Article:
‘Warning Shot’ Rules and ‘Shoot-to-Wound’ Proposals Raise Motivation Question

By David Codrea

My boyhood hero, the Lone Ranger, would “shoot to wound.” Is it realistic to expect the same standard in real life, and is there any motivation besides a humanitarian one for doing so? [PD US ]
USA – -(Ammoland.com)- “Several use-of-force experts have surprisingly (and not surprisingly – anonymously) conceded that this is a rare case where shooting [a suspect] in the arm or leg might have actually worked!” police training sergeant and “tactical philosopher” Lou Hayes, Jr. writes in MIMESIS Law. He’s analyzing an A&E “reality show” episode of Live PD, wherein two officers wrestled with a struggling suspect to subdue and disarm him.

If the opportunity presented itself, I missed it. It looked like they both had their hands full and it’s unclear how either officer, with a writhing suspect sandwiched between them, could have “safely” gotten off a shot.

So-called “shoot-to-wound” proposals have been around for years. PoliceOne reported on a New York bill that presumed to “force officers to use their weapons ‘with the intent to stop, rather than kill’ a suspect’ and would mandate that cops ‘shoot a suspect in the arm or the leg’ as opposed to the present practice of aiming center-mass until the threat is stopped.”

Experts at the time were firmly opposed to that requirement, and were pretty explicit about why.

“[S]hooting to wound doesn’t make sense scientifically, legally, or tactically,” Force Science Institute argued, presenting numerous reasons why. Even Joe “fire a shotgun off the balcony or through the door” Biden instinctively recognized that as a bad idea:

“When Michael Paladino, president of New York’s Detectives Endowment Association, showed him the bill he reportedly scoffed and suggested that it be called the ‘John Wayne Bill' because of the unrealistic, movie-like sharpshooting skills it demands of officers.”

So as not to place myself in total public agreement with Biden on a gun issue, let me find one point of contention: Not John Wayne, but the Lone Ranger, who famously told his “faithful Indian companion” Tonto:

“Oh, I’ll shoot if I have to. But I’ll shoot to wound, not to kill.”

With all due respect to actor Clayton Moore, and I have plenty as he was not only a childhood hero but I actually met the gentleman during a motel stay when I was young (talk about a thrill, having the Lone Ranger in the next room!), his character's philosophy was the work product of scriptwriters, not experts in lethal force encounters.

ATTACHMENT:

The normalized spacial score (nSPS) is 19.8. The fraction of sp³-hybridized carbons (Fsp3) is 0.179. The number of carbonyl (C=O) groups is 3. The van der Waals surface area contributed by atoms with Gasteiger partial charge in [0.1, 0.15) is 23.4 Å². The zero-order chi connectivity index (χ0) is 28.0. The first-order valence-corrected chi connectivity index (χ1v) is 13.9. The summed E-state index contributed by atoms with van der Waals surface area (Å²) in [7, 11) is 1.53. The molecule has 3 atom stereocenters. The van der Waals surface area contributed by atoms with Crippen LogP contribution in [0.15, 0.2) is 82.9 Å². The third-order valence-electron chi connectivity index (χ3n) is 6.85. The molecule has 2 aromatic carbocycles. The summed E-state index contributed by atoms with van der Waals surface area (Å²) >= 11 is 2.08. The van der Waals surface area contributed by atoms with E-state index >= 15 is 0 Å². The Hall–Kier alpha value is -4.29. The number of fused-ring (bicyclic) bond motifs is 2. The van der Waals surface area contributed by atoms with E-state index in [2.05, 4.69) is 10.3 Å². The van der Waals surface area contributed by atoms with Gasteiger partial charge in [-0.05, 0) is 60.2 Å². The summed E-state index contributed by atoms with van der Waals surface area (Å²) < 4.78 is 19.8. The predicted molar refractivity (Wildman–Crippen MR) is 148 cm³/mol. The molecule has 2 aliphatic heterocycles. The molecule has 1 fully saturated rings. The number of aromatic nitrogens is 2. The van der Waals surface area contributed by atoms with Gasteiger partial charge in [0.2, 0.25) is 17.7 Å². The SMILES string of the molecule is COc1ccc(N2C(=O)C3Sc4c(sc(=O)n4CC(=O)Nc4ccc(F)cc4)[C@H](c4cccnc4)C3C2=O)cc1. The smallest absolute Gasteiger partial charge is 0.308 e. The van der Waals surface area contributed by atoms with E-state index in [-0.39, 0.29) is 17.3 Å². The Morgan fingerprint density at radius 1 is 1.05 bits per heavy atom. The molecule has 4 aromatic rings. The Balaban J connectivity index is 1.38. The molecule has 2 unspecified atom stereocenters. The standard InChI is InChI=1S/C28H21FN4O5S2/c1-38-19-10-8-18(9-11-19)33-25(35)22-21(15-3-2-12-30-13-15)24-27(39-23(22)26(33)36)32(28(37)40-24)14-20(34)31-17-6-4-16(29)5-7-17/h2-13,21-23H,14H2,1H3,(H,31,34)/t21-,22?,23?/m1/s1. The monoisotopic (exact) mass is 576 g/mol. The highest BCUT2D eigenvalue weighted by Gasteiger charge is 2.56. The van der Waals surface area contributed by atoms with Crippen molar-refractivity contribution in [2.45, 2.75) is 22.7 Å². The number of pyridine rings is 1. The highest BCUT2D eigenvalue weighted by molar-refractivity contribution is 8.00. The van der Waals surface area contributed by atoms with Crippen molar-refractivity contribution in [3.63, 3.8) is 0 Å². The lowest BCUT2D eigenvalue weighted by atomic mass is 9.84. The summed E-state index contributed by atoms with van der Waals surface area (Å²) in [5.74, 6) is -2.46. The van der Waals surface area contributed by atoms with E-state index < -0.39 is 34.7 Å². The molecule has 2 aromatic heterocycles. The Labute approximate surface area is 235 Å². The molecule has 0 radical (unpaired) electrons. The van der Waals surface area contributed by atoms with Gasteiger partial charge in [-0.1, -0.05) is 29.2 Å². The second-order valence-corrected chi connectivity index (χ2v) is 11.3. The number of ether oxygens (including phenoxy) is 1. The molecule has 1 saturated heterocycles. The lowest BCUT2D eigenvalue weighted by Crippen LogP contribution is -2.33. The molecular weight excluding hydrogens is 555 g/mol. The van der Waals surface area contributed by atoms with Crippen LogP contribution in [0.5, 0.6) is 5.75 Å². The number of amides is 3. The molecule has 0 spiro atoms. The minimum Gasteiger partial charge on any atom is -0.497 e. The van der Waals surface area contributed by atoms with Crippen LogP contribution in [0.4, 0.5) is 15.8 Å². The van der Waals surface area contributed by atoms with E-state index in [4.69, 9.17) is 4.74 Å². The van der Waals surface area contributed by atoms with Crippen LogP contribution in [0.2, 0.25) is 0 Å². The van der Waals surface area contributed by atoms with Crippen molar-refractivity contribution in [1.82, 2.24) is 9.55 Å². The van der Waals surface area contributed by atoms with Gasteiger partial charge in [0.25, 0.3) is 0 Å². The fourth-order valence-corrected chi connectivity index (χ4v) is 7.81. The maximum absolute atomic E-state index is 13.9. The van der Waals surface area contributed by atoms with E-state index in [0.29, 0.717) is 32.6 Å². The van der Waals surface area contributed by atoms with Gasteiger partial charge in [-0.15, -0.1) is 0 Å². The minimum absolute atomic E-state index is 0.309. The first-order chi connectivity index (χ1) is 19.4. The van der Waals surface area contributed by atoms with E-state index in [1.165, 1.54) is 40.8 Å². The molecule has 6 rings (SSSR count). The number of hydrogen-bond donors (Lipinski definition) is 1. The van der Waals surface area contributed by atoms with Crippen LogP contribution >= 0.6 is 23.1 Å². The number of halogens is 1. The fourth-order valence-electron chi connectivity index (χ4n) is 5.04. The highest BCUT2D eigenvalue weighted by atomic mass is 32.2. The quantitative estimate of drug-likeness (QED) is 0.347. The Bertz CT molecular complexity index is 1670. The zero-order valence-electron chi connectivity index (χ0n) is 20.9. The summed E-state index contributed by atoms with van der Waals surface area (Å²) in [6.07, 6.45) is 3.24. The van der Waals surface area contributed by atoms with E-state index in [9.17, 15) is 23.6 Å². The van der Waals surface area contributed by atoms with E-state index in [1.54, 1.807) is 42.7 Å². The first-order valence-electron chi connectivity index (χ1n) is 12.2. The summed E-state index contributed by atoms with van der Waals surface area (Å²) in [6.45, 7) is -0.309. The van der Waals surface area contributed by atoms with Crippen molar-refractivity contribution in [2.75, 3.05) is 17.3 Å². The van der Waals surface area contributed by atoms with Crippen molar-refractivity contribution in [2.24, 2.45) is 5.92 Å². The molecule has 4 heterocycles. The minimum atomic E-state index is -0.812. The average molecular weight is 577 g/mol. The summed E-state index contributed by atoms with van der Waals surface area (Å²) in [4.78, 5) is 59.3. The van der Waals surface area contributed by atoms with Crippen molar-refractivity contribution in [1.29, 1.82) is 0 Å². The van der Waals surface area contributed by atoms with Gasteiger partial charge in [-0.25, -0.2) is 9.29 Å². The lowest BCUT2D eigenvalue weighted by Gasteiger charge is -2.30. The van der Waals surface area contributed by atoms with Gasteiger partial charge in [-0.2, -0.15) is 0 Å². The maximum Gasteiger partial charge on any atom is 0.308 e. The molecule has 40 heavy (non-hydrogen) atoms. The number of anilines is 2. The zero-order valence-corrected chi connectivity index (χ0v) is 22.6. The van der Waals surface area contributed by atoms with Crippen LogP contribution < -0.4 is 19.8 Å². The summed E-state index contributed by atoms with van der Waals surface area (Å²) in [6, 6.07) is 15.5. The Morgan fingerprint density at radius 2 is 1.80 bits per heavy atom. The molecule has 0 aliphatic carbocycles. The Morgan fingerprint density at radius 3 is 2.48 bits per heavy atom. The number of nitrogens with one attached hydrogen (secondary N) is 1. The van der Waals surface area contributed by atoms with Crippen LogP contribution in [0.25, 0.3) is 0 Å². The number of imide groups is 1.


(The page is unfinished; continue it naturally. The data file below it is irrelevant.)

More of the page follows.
That any would believe Lone Ranger outcomes can be mandated by legislation speaks more to the childish ignorance of much of the political class running our cities. Not that they would know it, but people rarely react to being shot the way they do in popular entertainment, so it figures such nonsense would have been proposed in New York City. And funny how the Masked Man never seemed to blow out a bandit's artery and his targets never bled out….

In the real world, the object in a lethal force encounter is to survive. With an eye toward the legalities, instructors prudently avoid “shoot to kill” and teach the terminology “shoot to stop.”

The next part of the equation Hayes presents deals with so-called “warning shots.” He gives pro and con sides, noting Massad Ayoob arguing compellingly against them. He then cites the National Consensus Policy on Use of Force, which presents conditions for firing them.

For the last part, Hayes discusses “target-specific directed fire.”

It’s certainly not hard to envision tactical situations where suppressive fire could save lives – we saw citizens do exactly that in the takedown of the University of Texas sniper (back in the Sixties, before Pajama Boys looking for “safe spaces” took over academia). And that suggests situations warranting “warning shots” just might arise, provided Jeff Cooper’s rules are still in play  (something an off-duty, presumably “highly-trained” LAPD officer in a lawn dispute with teenagers seems to have forgotten).